Adam Faith was here...

Photo:Faith's haven ... Sunny View is on the left

Faith's haven ... Sunny View is on the left

Trevor Frecknall

Sunny View, Bathley

... a child's war-time haven

By Trevor Frecknall

Adam Faith, the famed pop singer of the 1960s who went on to further successes as an actor and financial advisor, spent time sheltering in Bathley from the unmanned rockets that were fired on London towards the end of the Second World War.

He was a 4-year-old called Terence Nelhams-Wright when the family home, 4 Churchfield Road, East Acton, was destroyed in 1944.

In his autobiography Acts of Faith published by Bantam Press in 1996, he wrote:

“After the V1 hit, we started living like rats, scurrying here, there and everywhere about the country,  looking for a safe place to lay our heads. We were always on the move. My other uncle, Ernie, drove us in his truck all the way up the A1 to a little village called Bathley, just outside Newark-on-Trent. Mum in the front, my grandmother, Pamela, myself and a hotchpotch of aunts  and cousins snuggled up together, higgledy-piggledy under a tarpaulin,  trying to keep the biting night air from freezing us to death...

“My uncle had a mate who offered us his cottage in the country. What an adventure! An orchard, a swing on one of the trees, fields. Wonderful!  It was the first time I’d seen a cow or a pig, vegetables and real eggs.

"Us kids would troop to the milking shed with our jugs for creamy, foaming fresh milk, still warm. Bliss after the food queues and bleak danger of the city. It was happiness for a while...”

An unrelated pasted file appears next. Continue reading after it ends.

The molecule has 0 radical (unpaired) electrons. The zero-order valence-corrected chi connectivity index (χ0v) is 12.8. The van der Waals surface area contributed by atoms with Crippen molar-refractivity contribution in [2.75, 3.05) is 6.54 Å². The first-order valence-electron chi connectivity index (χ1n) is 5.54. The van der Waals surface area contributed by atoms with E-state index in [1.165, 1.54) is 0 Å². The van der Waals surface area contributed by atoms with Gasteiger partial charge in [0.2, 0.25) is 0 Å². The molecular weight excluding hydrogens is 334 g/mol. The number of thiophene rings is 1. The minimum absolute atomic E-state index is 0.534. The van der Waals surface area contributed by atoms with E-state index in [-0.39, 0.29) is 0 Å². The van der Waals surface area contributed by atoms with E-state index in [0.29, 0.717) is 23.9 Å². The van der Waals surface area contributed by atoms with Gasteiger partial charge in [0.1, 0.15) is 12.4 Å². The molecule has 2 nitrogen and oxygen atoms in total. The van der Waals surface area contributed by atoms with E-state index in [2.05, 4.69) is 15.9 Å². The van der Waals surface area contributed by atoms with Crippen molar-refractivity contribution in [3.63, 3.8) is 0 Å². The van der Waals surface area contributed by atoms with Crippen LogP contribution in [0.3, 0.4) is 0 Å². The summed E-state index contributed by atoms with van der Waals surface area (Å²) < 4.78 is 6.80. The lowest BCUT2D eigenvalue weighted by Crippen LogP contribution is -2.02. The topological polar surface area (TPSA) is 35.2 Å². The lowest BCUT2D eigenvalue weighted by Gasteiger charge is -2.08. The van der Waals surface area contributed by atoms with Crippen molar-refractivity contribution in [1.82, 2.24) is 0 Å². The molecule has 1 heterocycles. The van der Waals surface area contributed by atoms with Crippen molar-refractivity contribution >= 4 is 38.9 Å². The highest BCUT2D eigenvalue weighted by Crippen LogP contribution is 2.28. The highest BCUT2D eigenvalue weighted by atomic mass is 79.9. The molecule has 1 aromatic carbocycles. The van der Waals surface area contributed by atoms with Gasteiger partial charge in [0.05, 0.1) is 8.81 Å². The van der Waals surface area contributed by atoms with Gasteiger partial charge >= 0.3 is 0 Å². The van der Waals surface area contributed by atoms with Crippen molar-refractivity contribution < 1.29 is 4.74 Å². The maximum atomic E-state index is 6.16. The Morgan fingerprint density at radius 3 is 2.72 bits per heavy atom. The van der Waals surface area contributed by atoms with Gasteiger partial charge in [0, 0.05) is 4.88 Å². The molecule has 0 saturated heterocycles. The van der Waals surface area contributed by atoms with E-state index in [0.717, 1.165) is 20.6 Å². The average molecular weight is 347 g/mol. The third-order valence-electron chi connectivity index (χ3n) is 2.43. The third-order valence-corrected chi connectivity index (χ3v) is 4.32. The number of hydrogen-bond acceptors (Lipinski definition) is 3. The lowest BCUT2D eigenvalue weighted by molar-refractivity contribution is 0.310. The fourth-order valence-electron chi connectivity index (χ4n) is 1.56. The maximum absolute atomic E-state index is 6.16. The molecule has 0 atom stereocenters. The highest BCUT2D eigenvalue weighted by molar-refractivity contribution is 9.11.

The cottage in which the family stayed is called Sunny View and is situated beside The Green at Bathley. The orchard in which he enjoyed a swing was across the Green where bungalows now stand. The first cows he ever saw were in the field behind Sunny View. The pigs were beside the other cottage in the picture. Vegetables came from the Sunny View garden (which was formerly the village pinfold). Fresh milk and eggs came from the Fryer family Manor Farm at the north end of the village.

This page was added by Trevor Frecknall on 08/12/2010.
Comments about this page

Adam Faith records his time as an evacuee in his autobiography "Acts of Faith" published in 1996.  He contrasts life as an evacuee in the country with that of his pre-war life in London.He says "My uncle had a mate who offered us his cottage in the country.  What an adventure.  An orchard, a swing on one of the trees, fields.  Wonderful!  It was the first time I'd seen a cow or a pig, vegetable and real eggs.  Us kids would troop into the milking-shed with our jugs for the creamy, foamy, fresh milk, still warm.  Bliss, after the food queues and the bleak danger of the city.  It was happiness, for a while, then on again.  We never knew why it was time to leave our little utopia, but leave we did.  Maybe Mum knew.  If she did she never let us in on it".

By Martin Ballance
On 24/02/2015

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